[¶ 28] Shulikov finally argues that the court violated the law governing consecutive sentences by imposing consecutive sentences on the crimes that occurred after the victim reached age fourteen.   See 17-A M.R.S.A. § 1256 (1983 & Supp.1997).7  We review a decision to impose consecutive sentences for an abuse of discretion.  State v. Prewara, 687 A.2d 951, 954 (Me.1996).  “When a defendant is subject to multiple sentences of imprisonment, there is a statutory presumption that a sentencing court shall impose the sentences concurrently.”  State v. Michaud, 590 A.2d 538, 543 (Me.1991) (citing 17-A M.R.S.A. § 1256(2)).

[¶ 29] As a result of a single act of sexual misconduct,8 the court imposed two sentences on counts 13 and 14:  (1) six years of imprisonment with all but four years suspended followed by four years of probation (count 14), and (2) three years of imprisonment all suspended with four years of probation to be served consecutively to the previous four year term of probation (count 13).

[¶ 30] 17-A M.R.S.A. § 1256(3) (1983) provides:

A defendant may not be sentenced to consecutive terms for crimes arising out of the same criminal episode when:

A.  One crime is an included crime of the other;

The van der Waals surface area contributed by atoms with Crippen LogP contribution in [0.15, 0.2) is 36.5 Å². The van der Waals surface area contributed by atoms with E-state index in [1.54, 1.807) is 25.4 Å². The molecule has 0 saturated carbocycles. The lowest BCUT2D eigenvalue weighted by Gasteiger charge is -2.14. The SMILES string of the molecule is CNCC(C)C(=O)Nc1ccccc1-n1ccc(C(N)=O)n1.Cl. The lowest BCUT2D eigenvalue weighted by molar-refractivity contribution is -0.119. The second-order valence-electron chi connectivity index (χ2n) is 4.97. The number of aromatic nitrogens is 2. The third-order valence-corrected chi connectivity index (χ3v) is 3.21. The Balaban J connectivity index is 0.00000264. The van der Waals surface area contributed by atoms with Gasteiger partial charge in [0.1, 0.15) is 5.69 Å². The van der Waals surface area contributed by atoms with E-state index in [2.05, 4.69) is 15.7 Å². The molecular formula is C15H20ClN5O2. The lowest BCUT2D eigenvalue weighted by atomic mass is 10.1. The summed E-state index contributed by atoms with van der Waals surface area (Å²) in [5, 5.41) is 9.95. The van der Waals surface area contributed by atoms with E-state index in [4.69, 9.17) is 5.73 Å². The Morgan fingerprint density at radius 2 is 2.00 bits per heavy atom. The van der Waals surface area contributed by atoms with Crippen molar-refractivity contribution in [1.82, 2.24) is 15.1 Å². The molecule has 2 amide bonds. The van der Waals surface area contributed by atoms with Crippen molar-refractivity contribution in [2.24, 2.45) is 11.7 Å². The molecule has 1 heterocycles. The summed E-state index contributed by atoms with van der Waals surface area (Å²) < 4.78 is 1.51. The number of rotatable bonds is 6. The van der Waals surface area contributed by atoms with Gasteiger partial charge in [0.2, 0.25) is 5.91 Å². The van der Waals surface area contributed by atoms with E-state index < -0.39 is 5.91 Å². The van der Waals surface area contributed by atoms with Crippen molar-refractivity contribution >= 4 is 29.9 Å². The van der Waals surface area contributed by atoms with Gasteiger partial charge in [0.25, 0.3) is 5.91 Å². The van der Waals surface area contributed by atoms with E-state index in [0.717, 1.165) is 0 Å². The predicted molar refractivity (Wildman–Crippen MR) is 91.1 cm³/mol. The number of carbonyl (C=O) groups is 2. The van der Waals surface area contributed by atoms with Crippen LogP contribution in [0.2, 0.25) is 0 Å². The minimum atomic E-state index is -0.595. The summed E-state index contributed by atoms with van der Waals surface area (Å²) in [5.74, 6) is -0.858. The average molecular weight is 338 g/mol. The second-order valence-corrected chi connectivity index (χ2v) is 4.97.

B. One crime consists only of a conspiracy, attempt, solicitation or other form of preparation to commit, or facilitation of, the other;

C. The crimes differ only in that one is defined to prohibit a designated kind of conduct generally, and the other to prohibit a specific instance of that conduct;  or

D. Inconsistent findings of fact are required to establish the commission of the crimes.

 [¶ 31] The crime of sexual abuse of a minor generally prohibits sexual acts between adults and children between the ages of fourteen and sixteen, while the crime of gross sexual assault prohibits the more specific instance of such conduct when the actor is a parent of the other person.   Because Shulikov's convictions on these two counts arose out of the same criminal episode, we conclude that the imposition of consecutive terms of imprisonment on counts 13 and 14 is a violation of section 1256(3)(C).